THE 2013 presidential election will present Prime Minister Morgan Tsvangirai, leader of the Movement for Democratic Change (MDC) with possibly his best chance to become President of Zimbabwe.
Tsvangirai’s only obstacle at the coming presidential election is President Robert Mugabe, leader of Zanu PF, who poses the greatest challenge to his presidential ambitions.
Losing to Mugabe during the crunch 2013 presidential vote will have Tsvangirai waiting another five years before he can get another shot at the presidency.
Five years can be a long time in politics, and the political dynamics within political parties usually change and one wonders if Tsvangirai could still possess the same political power, presence and clout he has now.
For Tsvangirai, thus the 2013 presidential election presents a do-or-die affair.
Tsvangirai probably knows it will be political suicide not to finish off Mugabe now.
The PM should not under estimate the power, charisma and tactical attributes that moulds Mugabe’s 33-year legacy as Zimbabwe’s president, and the funding that usually engross his election campaigns. What with unaccounted for diamond money?
The 2013 presidential election, while with some 28 political parties already protruding, would actually be a contest between Tsvangirai and Mugabe.
The other leaders, save for Welshman Ncube, Simba Makoni and Dumiso Dabengwa, will not pick much during the presidential elections.
Presidential elections are just weeks away, hence the PM has to pick up his game.
This is not DStv’s Big Brother reality show, but political reality and Tsvangirai should come out in the open and make a stand on whether he is standing in the coming race or not.
It will be to the PM’s disservice to behave like a chameleon, drifting back and forth on whether he would contest or boycott the poll.
This is confusing the precious voter who is frantically trying to register so as to vote for him.
Instead, the PM should take his campaign a gear up. We haven’t seen much of his campaign glitters.
Remember the days of the red cards and red whistles?
That was a powerful campaign which introduced a brand, the MDC.
The whistles and red cards ambushed Zanu PF and people got arrested for possessing those small gadgets.
Mugabe is already on the overdrive, and using ZBC, especially ZTV as his campaign pad.
It is no secret that Zimbabweans, regardless of political affiliations watch ZTV news bulletins as it broadcasts current local news.
Mugabe’s brand is also being sold through radio stations which are all favourable to the liberation fighter.
From the broadcaster’s content, Tsvangirai should know that the ZBC and its radio stations have endorsed Mugabe as their preferred horse and they are running with it.
There is no space for him.
But for a clever politician living in a world that has gone cyber, Tsvangirai can take his campaign to unimagined heights using several marketing leverages from ambush to paid campaign adverts.
At the moment Tsvangirai should be worried about his brand; how it should be presented to the people; its packaging and all the sounds that will accompany his star rallies.
Is there a presidential campaign team in place? Is Tsvangirai rehearsing for his star rallies? Are there any rallying party campaign songs that supporters can sing?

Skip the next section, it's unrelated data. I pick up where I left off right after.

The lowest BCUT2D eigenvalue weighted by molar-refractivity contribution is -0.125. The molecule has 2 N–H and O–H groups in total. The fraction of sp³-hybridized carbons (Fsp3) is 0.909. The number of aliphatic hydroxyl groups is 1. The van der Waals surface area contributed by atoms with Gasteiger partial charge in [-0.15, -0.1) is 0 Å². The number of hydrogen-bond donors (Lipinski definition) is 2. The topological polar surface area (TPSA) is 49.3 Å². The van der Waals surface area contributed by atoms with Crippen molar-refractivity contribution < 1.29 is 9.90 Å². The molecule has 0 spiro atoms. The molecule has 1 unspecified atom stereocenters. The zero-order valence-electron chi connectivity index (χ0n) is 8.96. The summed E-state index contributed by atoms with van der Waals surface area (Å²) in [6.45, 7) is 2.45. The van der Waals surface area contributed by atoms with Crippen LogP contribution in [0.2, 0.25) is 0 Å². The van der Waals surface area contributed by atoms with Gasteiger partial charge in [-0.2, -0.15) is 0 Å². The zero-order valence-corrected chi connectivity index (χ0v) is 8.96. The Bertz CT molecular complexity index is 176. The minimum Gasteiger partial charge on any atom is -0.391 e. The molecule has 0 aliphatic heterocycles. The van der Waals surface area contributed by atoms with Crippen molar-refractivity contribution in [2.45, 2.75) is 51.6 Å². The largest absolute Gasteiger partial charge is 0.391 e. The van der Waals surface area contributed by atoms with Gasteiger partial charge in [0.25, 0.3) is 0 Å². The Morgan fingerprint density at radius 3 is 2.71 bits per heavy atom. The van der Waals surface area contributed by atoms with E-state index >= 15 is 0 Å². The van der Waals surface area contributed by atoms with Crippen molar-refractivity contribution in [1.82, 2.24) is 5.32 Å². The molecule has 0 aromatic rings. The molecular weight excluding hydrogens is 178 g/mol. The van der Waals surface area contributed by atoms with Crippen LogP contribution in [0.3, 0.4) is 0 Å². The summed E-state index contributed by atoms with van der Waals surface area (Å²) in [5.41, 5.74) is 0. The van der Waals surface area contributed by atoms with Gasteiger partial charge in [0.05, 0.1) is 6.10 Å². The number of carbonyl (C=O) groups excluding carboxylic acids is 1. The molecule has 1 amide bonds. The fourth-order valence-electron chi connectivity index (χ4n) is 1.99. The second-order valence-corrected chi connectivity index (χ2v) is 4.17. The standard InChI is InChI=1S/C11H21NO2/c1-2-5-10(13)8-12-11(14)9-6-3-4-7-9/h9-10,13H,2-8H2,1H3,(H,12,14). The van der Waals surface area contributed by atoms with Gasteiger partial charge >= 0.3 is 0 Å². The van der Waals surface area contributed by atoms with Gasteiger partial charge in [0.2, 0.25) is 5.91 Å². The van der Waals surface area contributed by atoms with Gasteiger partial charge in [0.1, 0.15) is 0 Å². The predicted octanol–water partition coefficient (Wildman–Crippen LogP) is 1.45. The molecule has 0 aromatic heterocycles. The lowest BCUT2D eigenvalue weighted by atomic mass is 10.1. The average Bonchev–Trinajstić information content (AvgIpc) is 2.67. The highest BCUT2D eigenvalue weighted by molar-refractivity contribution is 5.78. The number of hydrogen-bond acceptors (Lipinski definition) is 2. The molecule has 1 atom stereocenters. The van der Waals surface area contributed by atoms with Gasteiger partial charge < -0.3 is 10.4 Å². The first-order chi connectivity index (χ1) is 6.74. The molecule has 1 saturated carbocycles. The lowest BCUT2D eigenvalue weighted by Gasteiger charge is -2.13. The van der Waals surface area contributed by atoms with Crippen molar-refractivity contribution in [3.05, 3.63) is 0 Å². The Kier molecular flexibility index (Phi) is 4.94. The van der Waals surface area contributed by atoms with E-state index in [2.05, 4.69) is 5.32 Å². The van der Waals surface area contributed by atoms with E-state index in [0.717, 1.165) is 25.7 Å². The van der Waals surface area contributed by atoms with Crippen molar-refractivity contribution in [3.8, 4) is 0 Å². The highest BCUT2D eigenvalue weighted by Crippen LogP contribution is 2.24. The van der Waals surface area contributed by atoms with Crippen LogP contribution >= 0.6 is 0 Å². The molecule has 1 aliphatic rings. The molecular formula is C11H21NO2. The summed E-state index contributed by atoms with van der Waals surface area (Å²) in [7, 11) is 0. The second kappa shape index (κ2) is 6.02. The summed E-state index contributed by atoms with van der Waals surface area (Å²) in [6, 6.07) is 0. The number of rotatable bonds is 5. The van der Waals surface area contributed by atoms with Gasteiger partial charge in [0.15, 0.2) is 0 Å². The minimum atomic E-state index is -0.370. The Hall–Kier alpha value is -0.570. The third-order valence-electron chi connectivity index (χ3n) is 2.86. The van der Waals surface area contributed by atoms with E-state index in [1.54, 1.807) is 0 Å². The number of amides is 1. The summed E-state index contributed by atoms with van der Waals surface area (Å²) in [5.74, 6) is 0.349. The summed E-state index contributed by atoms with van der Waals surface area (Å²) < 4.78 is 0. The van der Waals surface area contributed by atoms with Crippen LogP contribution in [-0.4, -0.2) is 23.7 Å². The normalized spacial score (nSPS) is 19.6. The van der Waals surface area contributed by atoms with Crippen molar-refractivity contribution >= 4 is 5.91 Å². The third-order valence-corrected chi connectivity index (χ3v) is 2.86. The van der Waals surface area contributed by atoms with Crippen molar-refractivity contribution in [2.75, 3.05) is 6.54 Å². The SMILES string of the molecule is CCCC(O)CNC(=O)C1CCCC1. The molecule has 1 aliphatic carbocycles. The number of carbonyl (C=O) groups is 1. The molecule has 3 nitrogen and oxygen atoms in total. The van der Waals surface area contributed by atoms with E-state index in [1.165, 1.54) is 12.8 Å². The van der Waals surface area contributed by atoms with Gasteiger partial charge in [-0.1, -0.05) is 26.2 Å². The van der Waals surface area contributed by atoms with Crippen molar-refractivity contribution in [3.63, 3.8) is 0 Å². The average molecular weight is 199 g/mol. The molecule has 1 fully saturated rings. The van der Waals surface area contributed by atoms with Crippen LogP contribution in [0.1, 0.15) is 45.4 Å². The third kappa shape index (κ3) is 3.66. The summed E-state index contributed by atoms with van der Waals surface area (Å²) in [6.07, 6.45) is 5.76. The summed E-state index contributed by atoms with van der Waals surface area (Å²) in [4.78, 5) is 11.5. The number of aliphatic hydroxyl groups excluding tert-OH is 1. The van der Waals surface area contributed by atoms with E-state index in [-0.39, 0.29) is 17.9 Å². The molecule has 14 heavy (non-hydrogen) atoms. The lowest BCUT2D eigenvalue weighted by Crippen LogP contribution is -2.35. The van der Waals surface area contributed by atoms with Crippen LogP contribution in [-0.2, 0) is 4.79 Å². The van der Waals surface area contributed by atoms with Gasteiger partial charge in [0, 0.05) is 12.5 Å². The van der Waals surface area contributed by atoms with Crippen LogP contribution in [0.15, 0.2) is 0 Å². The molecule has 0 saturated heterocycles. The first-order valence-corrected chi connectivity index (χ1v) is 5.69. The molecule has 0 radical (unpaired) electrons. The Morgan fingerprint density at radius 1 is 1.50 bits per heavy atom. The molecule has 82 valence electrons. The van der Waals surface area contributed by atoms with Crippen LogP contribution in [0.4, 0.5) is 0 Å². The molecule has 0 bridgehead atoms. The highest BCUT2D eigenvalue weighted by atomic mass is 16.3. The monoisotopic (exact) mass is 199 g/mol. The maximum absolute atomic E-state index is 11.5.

What of the paid billboards dotted around the city, the outdoor television adverts — we do not see Tsvangirai in any of these?
There is need for another red whistles and red cards ambush, indeed an upstage. A campaign that is dynamic, captivating, intelligent and creative. We haven’t seen it yet nor is it coming?
Why on earth would prophets and pastors launch their own television stations while the MDC cannot?
A television station owned by the MDC could have been operational by now. We have Angel operating his, and there are several mediums to broadcast. This is a cyber-world!
Remember Mugabe’s 2008 presidential campaign? His campaign posters painted every available space in town with glossy expensive posters.
Although the sight of every wall having his poster looked ugly — it sold a brand.
There was presence and everywhere you went you met that campaign poster. You met Mugabe.
Those posters — forget about who paid for them — caught many people and even the MDC by surprise.
Mugabe has the advantage of using helicopters to cover rallies in distant towns while Tsvangirai will have to use the roads. Mugabe will have the police covering his star rallies in numbers and starve Tsvangirai.
Mugabe may have something up in his sleeves this year.
Remember his image has already been computer doctored into campaign music videos dominating ZTV and his voice used and mixed in recording of songs praising him.
One thing that Zanu PF officials have mastered is praising and selling Mugabe.
While at times comments towards Mugabe are too flattering, these guys are doing their best to market their brand — Mugabe.
Webster Shamu, Simon Khaya Moyo and even Joice Mujuru have gone a step further as they usually turn up at star rallies and crucial meetings wearing party regalia — be they designer shirts. They are proud to carry Mugabe’s image and market him wider. And the Gushungo label will for sure be introducing new anu PF designer clothes, all meant for the presidential election.
It is time that MDC officials, after the legislators’ vote, put their heads together and rally behind one “good horse”.
They should not be ashamed to campaign for him.
Why are MDC top officials not too keen to be seen carrying their president’s image during presidential campaigns?
MDC officials should know that they are all rallying behind Tsvangirai…this is just like a goods train and the PM is the engine, all these guys are the wagons. It is Tsvangirai who is pulling all these officials and he needs their support.
But all is not lost for Tsvangirai’s ambitions to be President of Zimbabwe. After all, the late great reggae star Bob Marley sang: Time will tell.
Now or never
…Tsvangirai enters home stretch